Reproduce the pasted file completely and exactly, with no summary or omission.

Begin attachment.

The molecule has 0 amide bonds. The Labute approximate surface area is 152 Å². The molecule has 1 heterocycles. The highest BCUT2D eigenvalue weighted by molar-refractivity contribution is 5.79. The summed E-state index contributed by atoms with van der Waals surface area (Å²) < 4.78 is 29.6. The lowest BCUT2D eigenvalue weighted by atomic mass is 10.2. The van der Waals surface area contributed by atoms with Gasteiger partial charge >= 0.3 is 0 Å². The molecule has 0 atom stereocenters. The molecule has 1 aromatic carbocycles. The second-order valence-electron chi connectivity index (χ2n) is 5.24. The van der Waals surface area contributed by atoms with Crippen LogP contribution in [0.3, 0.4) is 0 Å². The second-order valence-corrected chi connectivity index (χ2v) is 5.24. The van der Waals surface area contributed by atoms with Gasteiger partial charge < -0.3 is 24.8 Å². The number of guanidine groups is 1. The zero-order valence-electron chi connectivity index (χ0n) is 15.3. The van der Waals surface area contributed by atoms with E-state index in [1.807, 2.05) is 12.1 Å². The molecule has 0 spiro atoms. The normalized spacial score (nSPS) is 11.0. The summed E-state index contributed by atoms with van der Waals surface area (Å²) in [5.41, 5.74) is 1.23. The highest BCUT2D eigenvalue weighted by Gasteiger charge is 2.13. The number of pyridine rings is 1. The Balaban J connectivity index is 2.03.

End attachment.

The molecule has 0 amide bonds. The Labute approximate surface area is 152 Å². The molecule has 1 heterocycles. The highest BCUT2D eigenvalue weighted by molar-refractivity contribution is 5.79. The summed E-state index contributed by atoms with van der Waals surface area (Å²) < 4.78 is 29.6. The lowest BCUT2D eigenvalue weighted by atomic mass is 10.2. The van der Waals surface area contributed by atoms with Gasteiger partial charge >= 0.3 is 0 Å². The molecule has 0 atom stereocenters. The molecule has 1 aromatic carbocycles. The second-order valence-electron chi connectivity index (χ2n) is 5.24. The van der Waals surface area contributed by atoms with Crippen LogP contribution in [0.3, 0.4) is 0 Å². The second-order valence-corrected chi connectivity index (χ2v) is 5.24. The van der Waals surface area contributed by atoms with Gasteiger partial charge < -0.3 is 24.8 Å². The number of guanidine groups is 1. The zero-order valence-electron chi connectivity index (χ0n) is 15.3. The van der Waals surface area contributed by atoms with E-state index in [1.807, 2.05) is 12.1 Å². The molecule has 0 spiro atoms. The normalized spacial score (nSPS) is 11.0. The summed E-state index contributed by atoms with van der Waals surface area (Å²) in [5.41, 5.74) is 1.23. The highest BCUT2D eigenvalue weighted by Gasteiger charge is 2.13. The number of pyridine rings is 1. The Balaban J connectivity index is 2.03.